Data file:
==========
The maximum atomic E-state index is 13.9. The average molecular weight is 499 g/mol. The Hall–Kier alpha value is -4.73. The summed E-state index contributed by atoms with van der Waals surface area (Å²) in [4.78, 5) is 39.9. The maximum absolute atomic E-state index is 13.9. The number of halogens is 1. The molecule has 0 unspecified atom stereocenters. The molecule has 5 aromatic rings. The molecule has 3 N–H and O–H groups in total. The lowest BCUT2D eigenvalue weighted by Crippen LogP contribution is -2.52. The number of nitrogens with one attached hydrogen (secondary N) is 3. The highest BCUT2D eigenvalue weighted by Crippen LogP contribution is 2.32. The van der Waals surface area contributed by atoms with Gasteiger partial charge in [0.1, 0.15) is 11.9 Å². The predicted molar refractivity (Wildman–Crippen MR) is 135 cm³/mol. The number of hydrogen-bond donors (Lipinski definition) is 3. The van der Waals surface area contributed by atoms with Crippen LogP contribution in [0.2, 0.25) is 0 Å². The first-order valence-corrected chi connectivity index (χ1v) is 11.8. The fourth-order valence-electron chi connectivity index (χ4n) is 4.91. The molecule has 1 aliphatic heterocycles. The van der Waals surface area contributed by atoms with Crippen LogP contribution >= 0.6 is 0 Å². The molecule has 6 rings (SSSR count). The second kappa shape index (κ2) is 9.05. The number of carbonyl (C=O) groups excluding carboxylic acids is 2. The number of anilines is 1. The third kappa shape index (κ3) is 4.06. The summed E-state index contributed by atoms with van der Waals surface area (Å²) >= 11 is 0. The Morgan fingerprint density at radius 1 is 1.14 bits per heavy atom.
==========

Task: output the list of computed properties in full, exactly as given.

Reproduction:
The maximum atomic E-state index is 13.9. The average molecular weight is 499 g/mol. The Hall–Kier alpha value is -4.73. The summed E-state index contributed by atoms with van der Waals surface area (Å²) in [4.78, 5) is 39.9. The maximum absolute atomic E-state index is 13.9. The number of halogens is 1. The molecule has 0 unspecified atom stereocenters. The molecule has 5 aromatic rings. The molecule has 3 N–H and O–H groups in total. The lowest BCUT2D eigenvalue weighted by Crippen LogP contribution is -2.52. The number of nitrogens with one attached hydrogen (secondary N) is 3. The highest BCUT2D eigenvalue weighted by Crippen LogP contribution is 2.32. The van der Waals surface area contributed by atoms with Gasteiger partial charge in [0.1, 0.15) is 11.9 Å². The predicted molar refractivity (Wildman–Crippen MR) is 135 cm³/mol. The number of hydrogen-bond donors (Lipinski definition) is 3. The van der Waals surface area contributed by atoms with Crippen LogP contribution in [0.2, 0.25) is 0 Å². The first-order valence-corrected chi connectivity index (χ1v) is 11.8. The fourth-order valence-electron chi connectivity index (χ4n) is 4.91. The molecule has 1 aliphatic heterocycles. The van der Waals surface area contributed by atoms with Crippen LogP contribution >= 0.6 is 0 Å². The molecule has 6 rings (SSSR count). The second kappa shape index (κ2) is 9.05. The number of carbonyl (C=O) groups excluding carboxylic acids is 2. The number of anilines is 1. The third kappa shape index (κ3) is 4.06. The summed E-state index contributed by atoms with van der Waals surface area (Å²) >= 11 is 0. The Morgan fingerprint density at radius 1 is 1.14 bits per heavy atom.